An ongoing installation of SAP's financial software at a London-based container shipping firm has exposed flaws in its legacy accounting systems, forcing the company to lower its earnings over the past three years by a total of US$41 million.
Officials at CP Ships said the SAP rollout itself contributed to the need for the restatement, which was announced last month. Demands placed on business units while the software was being installed early this year led to delays in transferring information between shipping operations and the finance department, making it hard to update cost estimates in a timely manner. The processing of actual cost data was also delayed, CP Ships said.
On the plus side, the company said the SAP applications have delivered new visibility into its financial operations. The installation "revealed some deficiencies in former systems and related business and accounting processes, for which corrective action has been taken and continues," CP Ships said in a statement.
The use of the software has also improved financial controls on transactions and account balances, particularly ones involving different internal operating units, said CP Ships. That helped executives identify US$8 million in erroneous account balances that had been reported as part of the company's financial results for 2003 and this year's first quarter.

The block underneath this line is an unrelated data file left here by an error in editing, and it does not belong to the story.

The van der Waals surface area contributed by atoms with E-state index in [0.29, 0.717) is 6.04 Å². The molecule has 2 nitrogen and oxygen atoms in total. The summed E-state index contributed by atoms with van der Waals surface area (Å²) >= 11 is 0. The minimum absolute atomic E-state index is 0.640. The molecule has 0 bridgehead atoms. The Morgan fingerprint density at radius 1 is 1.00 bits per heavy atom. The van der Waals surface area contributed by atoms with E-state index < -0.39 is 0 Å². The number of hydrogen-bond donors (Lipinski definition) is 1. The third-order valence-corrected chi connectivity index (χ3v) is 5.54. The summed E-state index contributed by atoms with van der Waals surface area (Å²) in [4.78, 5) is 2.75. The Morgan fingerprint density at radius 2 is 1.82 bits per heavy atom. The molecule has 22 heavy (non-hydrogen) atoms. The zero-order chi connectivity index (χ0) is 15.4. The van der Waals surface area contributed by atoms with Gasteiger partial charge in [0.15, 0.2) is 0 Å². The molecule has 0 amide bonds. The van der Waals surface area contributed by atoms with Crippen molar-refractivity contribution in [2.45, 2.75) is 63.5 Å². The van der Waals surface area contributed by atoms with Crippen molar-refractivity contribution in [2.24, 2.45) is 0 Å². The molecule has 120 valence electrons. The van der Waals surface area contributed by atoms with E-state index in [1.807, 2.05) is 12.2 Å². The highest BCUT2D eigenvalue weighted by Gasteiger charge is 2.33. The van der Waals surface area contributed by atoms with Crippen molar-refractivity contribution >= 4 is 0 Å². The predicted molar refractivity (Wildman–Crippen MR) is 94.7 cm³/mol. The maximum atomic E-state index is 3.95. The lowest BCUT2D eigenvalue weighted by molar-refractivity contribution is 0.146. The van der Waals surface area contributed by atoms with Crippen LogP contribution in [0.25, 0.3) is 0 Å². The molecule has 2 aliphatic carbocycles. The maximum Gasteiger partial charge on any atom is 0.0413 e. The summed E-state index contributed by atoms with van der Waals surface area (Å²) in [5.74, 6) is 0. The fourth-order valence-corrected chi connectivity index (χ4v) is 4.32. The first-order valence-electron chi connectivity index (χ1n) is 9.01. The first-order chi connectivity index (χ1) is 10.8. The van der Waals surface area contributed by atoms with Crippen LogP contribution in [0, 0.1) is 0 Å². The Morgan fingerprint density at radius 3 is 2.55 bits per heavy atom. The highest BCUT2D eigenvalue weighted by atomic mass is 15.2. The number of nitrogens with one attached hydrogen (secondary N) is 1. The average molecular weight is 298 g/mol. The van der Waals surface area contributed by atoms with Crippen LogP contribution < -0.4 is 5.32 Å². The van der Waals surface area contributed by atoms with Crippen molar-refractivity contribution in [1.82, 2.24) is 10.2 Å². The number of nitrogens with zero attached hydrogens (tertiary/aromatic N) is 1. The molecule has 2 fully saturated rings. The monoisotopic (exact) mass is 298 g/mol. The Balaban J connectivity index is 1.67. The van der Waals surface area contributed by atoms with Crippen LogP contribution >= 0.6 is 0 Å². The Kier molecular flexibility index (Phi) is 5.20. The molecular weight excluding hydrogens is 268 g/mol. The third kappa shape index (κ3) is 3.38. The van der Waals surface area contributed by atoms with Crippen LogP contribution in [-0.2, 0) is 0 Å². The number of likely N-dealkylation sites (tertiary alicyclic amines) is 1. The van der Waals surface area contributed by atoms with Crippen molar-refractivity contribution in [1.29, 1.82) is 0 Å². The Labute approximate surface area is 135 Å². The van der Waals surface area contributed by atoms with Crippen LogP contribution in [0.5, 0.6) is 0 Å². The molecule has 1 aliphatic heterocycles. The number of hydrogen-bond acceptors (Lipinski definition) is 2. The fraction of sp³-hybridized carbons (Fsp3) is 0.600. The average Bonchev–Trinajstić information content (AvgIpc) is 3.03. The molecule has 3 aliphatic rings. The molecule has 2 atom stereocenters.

CP Ships rolled out the SAP-based system to five of its seven lines of business in January, Chief Financial Officer Ian Webber said during a webcast briefing about the restatement and the company's second-quarter results. Webber noted that the software has also allowed CP Ships to improve its financial reconciliation procedures.
The company is working to strengthen its accounting operations through steps such as using the SAP applications to speed up the processing of financial data and customer invoices, Webber said.
The applications are scheduled to be installed at the other two business units by early next year, which would put the entire company on common operational and accounting systems. CP Ships said it doesn't expect the last phase of the rollout to result in "any significant transition issues" at the remaining units, one of which is already running an earlier version of SAP's financial software.
Officials at the company declined requests for more information about the SAP project, including the cost of the rollout. "We're still in the process of completing the implementation," said a spokeswoman, adding that further comment would be "a bit premature."
CP Ships Chairman Ray Miles said during the webcast that the company's numbers appeared to be valid until July, in part because of the delays in processing cost data.
To ensure that the new figures were accurate, there was a "huge amount of activity" by the company's audit committee to investigate and nail down the actual results, Miles added.